The coastal route between Auckland and Whangārei is packed with activities that will get you on, near or in the sea. From surfing to snorkelling, horse treks, boat tours and unique kayak trips, we've picked five great options for your next journey.
1. Kawau Island
Kawau Island, off the coast of Sandspit was once the privately-owned playground of Sir George Grey, Governor of New Zealand. He bought the entire island for £3,700 in 1862.
An enthusiastic botanist, Grey cultivated his own Arcadia here, with many exotic species of flora and fauna including antelopes, emus, monkeys and zebras. Today, peacocks and wallabies still wander the grounds, and the the gardens have plants including Chilean Wine Palms that are considered some of the best specimens in the world.
Aside from the distinctive song of tūī and swooping kererū, visiting Mansion House Bay is like stepping into another country with its tropical warmth and exotic plants.
Grey’s home, the aptly named Mansion House, is as frilly as a wedding cake, with lacy verandahs curving like a carousel. Once the site of the island’s copper mine manager’s home, the house was converted by Grey when he bought the island from the mining company.
For a small fee you can wander through the many rooms of Mansion House, preserved as a snapshot of the Grey family’s years on the island.
2. Clearyaks, Leigh
Goat Island / Cape Rodney-Ōkakari was New Zealand’s first marine reserve, established way back in 1975. A popular spot for snorkelling and diving, there’s also a unique way of discovering the abundant marine life here without getting wet.
Clearyaks are New Zealand’s only transparent sea kayaks that allow you to explore the reserve and marvel at the myriad of fish species without immersing yourself in the water.
A weather-dependent experience, you’ll need to check the Clearyak website for updates on wind and sea conditions for the day before setting off, but if the water is favourable this is a truly special experience.
Launch your kayaks from the sandy beach under a pōhutukawa tree and paddle at your own pace, discovering the rocky underwater outcrops and reefs teeming with sea life.
Clearyaks seat two people and the relaxed and easy paddling means it’s an experience suitable for both families and beginners.
3. Sandy Bay Horse Trails
Catering to all levels and abilities, the team at Sandy Bay Horse Trails offers the chance to explore a stunning coastal farm from the comfort of your trusty steed.
An easy one-hour valley ride is ideal for those with little to no riding experience with its gentle pace and mostly flat terrain. Crossing the shallow stream, past pūriri trees and mānuka, you’ll amble comfortably up the valley.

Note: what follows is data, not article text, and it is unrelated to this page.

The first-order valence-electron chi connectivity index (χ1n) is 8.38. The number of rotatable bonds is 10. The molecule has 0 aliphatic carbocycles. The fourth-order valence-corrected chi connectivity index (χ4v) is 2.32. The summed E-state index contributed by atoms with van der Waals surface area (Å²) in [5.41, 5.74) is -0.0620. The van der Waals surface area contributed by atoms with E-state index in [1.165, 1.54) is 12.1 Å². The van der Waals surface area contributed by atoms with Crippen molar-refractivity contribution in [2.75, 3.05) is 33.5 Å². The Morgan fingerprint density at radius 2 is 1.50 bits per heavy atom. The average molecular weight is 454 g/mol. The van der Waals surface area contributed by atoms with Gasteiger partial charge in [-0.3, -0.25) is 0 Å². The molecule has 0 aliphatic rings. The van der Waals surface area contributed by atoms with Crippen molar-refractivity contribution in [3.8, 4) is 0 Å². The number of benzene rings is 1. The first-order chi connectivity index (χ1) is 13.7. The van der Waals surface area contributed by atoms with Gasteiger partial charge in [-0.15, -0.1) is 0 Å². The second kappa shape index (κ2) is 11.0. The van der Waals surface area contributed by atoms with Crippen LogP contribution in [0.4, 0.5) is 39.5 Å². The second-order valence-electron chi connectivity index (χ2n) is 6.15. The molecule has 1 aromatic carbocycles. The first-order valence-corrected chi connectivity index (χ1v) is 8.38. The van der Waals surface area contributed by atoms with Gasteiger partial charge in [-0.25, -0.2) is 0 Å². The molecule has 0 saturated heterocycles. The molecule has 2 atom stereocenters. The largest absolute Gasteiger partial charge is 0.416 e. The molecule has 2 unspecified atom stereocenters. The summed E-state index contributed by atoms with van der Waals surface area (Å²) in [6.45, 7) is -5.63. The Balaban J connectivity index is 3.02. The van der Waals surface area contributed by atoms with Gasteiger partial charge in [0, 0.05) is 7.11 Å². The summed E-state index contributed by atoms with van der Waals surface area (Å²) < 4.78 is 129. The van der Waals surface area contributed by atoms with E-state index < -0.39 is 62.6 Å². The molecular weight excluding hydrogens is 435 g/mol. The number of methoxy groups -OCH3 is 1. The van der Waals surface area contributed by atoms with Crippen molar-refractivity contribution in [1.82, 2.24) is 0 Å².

Stop and admire the ‘pet’ eels that have been hand fed in the creek for many years; they come to a whistle and writhe in the shallows.
The horses here are placid and amenable; well used to a mixed bag of riders. A light twitch of the reins is all it takes to manoeuvre from the broad western saddles.
Even the shortest ride includes commanding coastal views, as you crest the hill to see Sandy Bay, a gleaming expanse of ocean with the Poor Knights Islands in the distance.
4. Surf Tutukākā
Sandy Bay is also a popular spot with local surfers, with mostly safe waves of a manageable size. It’s also a great spot to learn.
To start, you’ll learn where to position yourself on the board, how to keep your hands close to your ribs – chicken-wing style – and to push your chest up, all practised while lying on the sand before you even get wet.
You’ll have a few test runs in the surf – learning quickly that if you’re in the wrong position it’s quite easy to nose dive into the water.
Then, it’s time to practise popping up onto your feet which is, of course, much easier said than done. But it’s also compulsively good fun. And entirely possible for a complete novice who has never been on a board before to stand up after one lesson.
5. Perfect Day
Operated by the team at Dive! Tutukaka, the Perfect Day cruise offers the chance for non-divers to get on – and in – the remarkable marine environment of the Poor Knights Islands.
A 45-minute trip takes you from Tutukākā marina out to the cluster of volcanic islands, known as Tawhiti Rahi in Māori.
Arriving in the shelter of the island’s high cliffs, the sea smoothes to a jewel-coloured pancake. Once the boat is anchored, everyone aboard is free to do as they please. Slip into the sea, warm and bouyant in a thick wetsuit, with fins and masks provided to discover a rich and varied underwater world.
Large schools of little fish flit to within touching distance, unperturbed by snorkelers swimming amongst them. Keep an eye out for larger species including snapper, kingfish and even stingrays.
You can also opt for standup paddle boards or kayaks to get up close to the sheer cliffs. And kids can try the ingenious reef explorers, like floating sleds with clear panels that allow you to watch the fish below without putting your head underwater.
When your fingers get too prune-like, or the water feels too brisk, come aboard the boat for a warm shower, hot drinks and a buffet lunch.
The cruise also includes a tour of Rikoriko Cave – the world’s largest sea cave. Named for the patterns made by sunlight refracting off the water, the enormous cave easily accommodates the large boat and has often been used as a place of shelter in bad weather.